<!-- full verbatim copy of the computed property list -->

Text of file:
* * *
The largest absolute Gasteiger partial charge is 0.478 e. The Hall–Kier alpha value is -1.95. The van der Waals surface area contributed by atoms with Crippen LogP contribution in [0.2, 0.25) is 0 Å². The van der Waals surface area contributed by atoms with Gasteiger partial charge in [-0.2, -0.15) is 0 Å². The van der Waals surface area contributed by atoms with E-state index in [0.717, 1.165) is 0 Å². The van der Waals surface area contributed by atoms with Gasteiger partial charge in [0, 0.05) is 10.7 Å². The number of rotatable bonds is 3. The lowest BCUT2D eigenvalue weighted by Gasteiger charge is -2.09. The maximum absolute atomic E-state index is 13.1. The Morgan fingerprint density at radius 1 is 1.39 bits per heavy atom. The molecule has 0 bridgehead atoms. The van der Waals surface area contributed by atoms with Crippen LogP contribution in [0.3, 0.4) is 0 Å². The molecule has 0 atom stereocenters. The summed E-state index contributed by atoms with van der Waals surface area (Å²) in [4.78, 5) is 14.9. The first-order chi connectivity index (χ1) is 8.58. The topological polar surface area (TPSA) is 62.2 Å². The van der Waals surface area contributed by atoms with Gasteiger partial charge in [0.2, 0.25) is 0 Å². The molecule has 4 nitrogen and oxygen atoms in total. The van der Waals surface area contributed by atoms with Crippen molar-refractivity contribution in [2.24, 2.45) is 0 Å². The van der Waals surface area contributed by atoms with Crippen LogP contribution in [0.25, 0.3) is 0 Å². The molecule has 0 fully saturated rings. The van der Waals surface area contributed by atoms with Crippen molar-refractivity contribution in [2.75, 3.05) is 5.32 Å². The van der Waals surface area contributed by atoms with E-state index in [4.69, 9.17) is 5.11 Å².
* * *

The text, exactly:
The largest absolute Gasteiger partial charge is 0.478 e. The Hall–Kier alpha value is -1.95. The van der Waals surface area contributed by atoms with Crippen LogP contribution in [0.2, 0.25) is 0 Å². The van der Waals surface area contributed by atoms with Gasteiger partial charge in [-0.2, -0.15) is 0 Å². The van der Waals surface area contributed by atoms with E-state index in [0.717, 1.165) is 0 Å². The van der Waals surface area contributed by atoms with Gasteiger partial charge in [0, 0.05) is 10.7 Å². The number of rotatable bonds is 3. The lowest BCUT2D eigenvalue weighted by Gasteiger charge is -2.09. The maximum absolute atomic E-state index is 13.1. The Morgan fingerprint density at radius 1 is 1.39 bits per heavy atom. The molecule has 0 bridgehead atoms. The van der Waals surface area contributed by atoms with Crippen LogP contribution in [0.3, 0.4) is 0 Å². The molecule has 0 atom stereocenters. The summed E-state index contributed by atoms with van der Waals surface area (Å²) in [4.78, 5) is 14.9. The first-order chi connectivity index (χ1) is 8.58. The topological polar surface area (TPSA) is 62.2 Å². The van der Waals surface area contributed by atoms with Gasteiger partial charge in [0.2, 0.25) is 0 Å². The molecule has 4 nitrogen and oxygen atoms in total. The van der Waals surface area contributed by atoms with Crippen molar-refractivity contribution in [2.24, 2.45) is 0 Å². The van der Waals surface area contributed by atoms with Crippen LogP contribution in [0.25, 0.3) is 0 Å². The molecule has 0 fully saturated rings. The van der Waals surface area contributed by atoms with Crippen molar-refractivity contribution in [2.75, 3.05) is 5.32 Å². The van der Waals surface area contributed by atoms with E-state index in [4.69, 9.17) is 5.11 Å².